With one of my robots, more precisely with the GoPiGo model from Exter Industries, I bought a 9-DOF IMU sensor, the BNO055 from Bosch. The great thing about this sensor is that it outputs the orientation as XYZ as absolute values. This simplifies a lot when developing your own software in the robot. The sensor I use can be found at Dexter Industries under the following link (IMU Sensor).
Dexter Industries BNO055 Sensor
Note Software: I had a hard time getting the Dexter Industries software to work when I wanted to use the sensor without the robot. So I installed the software from Adafruit to your BNO055 sensor.
Note I2C bus: The BNO055 sensor also expects a special I2C configuration. So the baud rate of the I2C bus must be throttled. This in turn can lead to problems with other I2C devices. One solution would be to connect the BNO055 sensor via the serial interface.
BNO055 via the I2C interface
In the first section the I2C interface is used to communicate with the BNO055 sensor. To do this, the Adafruit software is installed and the test programs are executed.
Software Installation circuitpython
As written in the first note, I have installed the software from Adafruit. Here I followed the instructions step by step and was able to put the sensor into operation after reducing the I2C bus speed.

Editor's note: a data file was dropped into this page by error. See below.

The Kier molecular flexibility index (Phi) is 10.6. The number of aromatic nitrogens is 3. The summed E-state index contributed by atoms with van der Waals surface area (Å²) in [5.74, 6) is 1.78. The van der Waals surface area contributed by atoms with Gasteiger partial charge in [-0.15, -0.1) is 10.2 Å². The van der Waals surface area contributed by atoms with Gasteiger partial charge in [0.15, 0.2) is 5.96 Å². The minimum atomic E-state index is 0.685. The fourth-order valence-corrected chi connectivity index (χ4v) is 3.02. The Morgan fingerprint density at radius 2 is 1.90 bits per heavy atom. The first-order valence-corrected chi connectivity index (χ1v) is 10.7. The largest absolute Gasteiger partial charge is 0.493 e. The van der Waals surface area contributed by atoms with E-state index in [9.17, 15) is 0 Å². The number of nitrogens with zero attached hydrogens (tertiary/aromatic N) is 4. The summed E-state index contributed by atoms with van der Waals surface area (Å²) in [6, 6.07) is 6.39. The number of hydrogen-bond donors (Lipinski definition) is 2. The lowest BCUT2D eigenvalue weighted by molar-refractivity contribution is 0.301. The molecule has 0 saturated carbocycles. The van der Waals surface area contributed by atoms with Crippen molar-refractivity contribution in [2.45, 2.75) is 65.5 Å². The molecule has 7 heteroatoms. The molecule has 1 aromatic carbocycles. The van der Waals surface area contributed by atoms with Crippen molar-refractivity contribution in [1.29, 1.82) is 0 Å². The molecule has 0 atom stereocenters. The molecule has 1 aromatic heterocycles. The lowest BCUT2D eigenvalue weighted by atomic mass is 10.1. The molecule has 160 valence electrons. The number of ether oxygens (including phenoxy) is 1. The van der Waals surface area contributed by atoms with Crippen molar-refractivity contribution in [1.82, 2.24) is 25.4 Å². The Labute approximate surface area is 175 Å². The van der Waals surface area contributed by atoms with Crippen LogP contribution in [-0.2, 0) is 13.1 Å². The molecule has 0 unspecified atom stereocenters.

Command: sudo apt-get update
Command: sudo apt-get install i2c-tools
Command: sudo apt-get install python-smbus
After the I2C bus has been activated, the sensor should be found and displayed on the I2C bus with the following command
Command: i2cdetect -y 1
The instructions for the software installation can be found here: Python Installation of BNO055 Library
The command to install the necessary packages is as follows.
sudo pip3 install adafruit-circuitpython-bno055
After the installation the speed on the bus must be adjusted. Adafruit has published the instructions here: I2C Clock Stretching
It is important that the I2C bus on the Raspberry Pi is activated via the configuration menu. Then a small change must be made in the /boot/config.txt. To do this, open the /boot/config.txt file with the following command and adjust it.
Command: sudo nano /boot/config.txt
In the config.txt file please look for the three entries which may look slightly different depending on your bus configuration.
Then insert the following line after these three lines to throttle the bus speed.
# Clock stretching by slowing down to 10KHz
I am not very satisfied with this solution and will probably activate the serial interface of the BNO055 sensor in a next step. For this the pin 1 has to be pulled HIGH as far as I understood.
Execute test program
Now the software installation and configuration should be finished so far that the test program should run. Please copy the program code from the Adafruit website and save it as a Python program named “bno055.py” and execute it with the following command.
Command: python3 bno055.py
The program displays the current values and the sensor thus functions on the I2C bus. The bus speed settings were also adopted. Without this configuration, the sensor cannot be found.